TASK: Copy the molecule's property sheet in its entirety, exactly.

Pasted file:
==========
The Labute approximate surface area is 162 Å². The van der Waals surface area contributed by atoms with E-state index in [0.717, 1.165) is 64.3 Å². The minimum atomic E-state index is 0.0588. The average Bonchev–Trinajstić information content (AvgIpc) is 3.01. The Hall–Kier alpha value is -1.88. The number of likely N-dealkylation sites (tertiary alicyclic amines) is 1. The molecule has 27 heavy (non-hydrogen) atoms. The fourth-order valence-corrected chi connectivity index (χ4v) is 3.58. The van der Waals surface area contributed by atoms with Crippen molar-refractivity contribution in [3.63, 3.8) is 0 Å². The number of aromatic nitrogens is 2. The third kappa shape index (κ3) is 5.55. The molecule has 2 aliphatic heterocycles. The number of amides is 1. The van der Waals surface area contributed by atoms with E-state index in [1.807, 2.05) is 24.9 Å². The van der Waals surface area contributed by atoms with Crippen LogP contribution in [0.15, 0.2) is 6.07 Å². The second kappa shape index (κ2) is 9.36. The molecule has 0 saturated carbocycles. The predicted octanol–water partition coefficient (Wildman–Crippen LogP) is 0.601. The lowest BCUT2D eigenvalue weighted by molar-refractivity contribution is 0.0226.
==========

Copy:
The Labute approximate surface area is 162 Å². The van der Waals surface area contributed by atoms with E-state index in [0.717, 1.165) is 64.3 Å². The minimum atomic E-state index is 0.0588. The average Bonchev–Trinajstić information content (AvgIpc) is 3.01. The Hall–Kier alpha value is -1.88. The number of likely N-dealkylation sites (tertiary alicyclic amines) is 1. The molecule has 27 heavy (non-hydrogen) atoms. The fourth-order valence-corrected chi connectivity index (χ4v) is 3.58. The van der Waals surface area contributed by atoms with Crippen molar-refractivity contribution in [3.63, 3.8) is 0 Å². The number of aromatic nitrogens is 2. The third kappa shape index (κ3) is 5.55. The molecule has 2 aliphatic heterocycles. The number of amides is 1. The van der Waals surface area contributed by atoms with E-state index in [1.807, 2.05) is 24.9 Å². The van der Waals surface area contributed by atoms with Crippen LogP contribution in [0.15, 0.2) is 6.07 Å². The second kappa shape index (κ2) is 9.36. The molecule has 0 saturated carbocycles. The predicted octanol–water partition coefficient (Wildman–Crippen LogP) is 0.601. The lowest BCUT2D eigenvalue weighted by molar-refractivity contribution is 0.0226.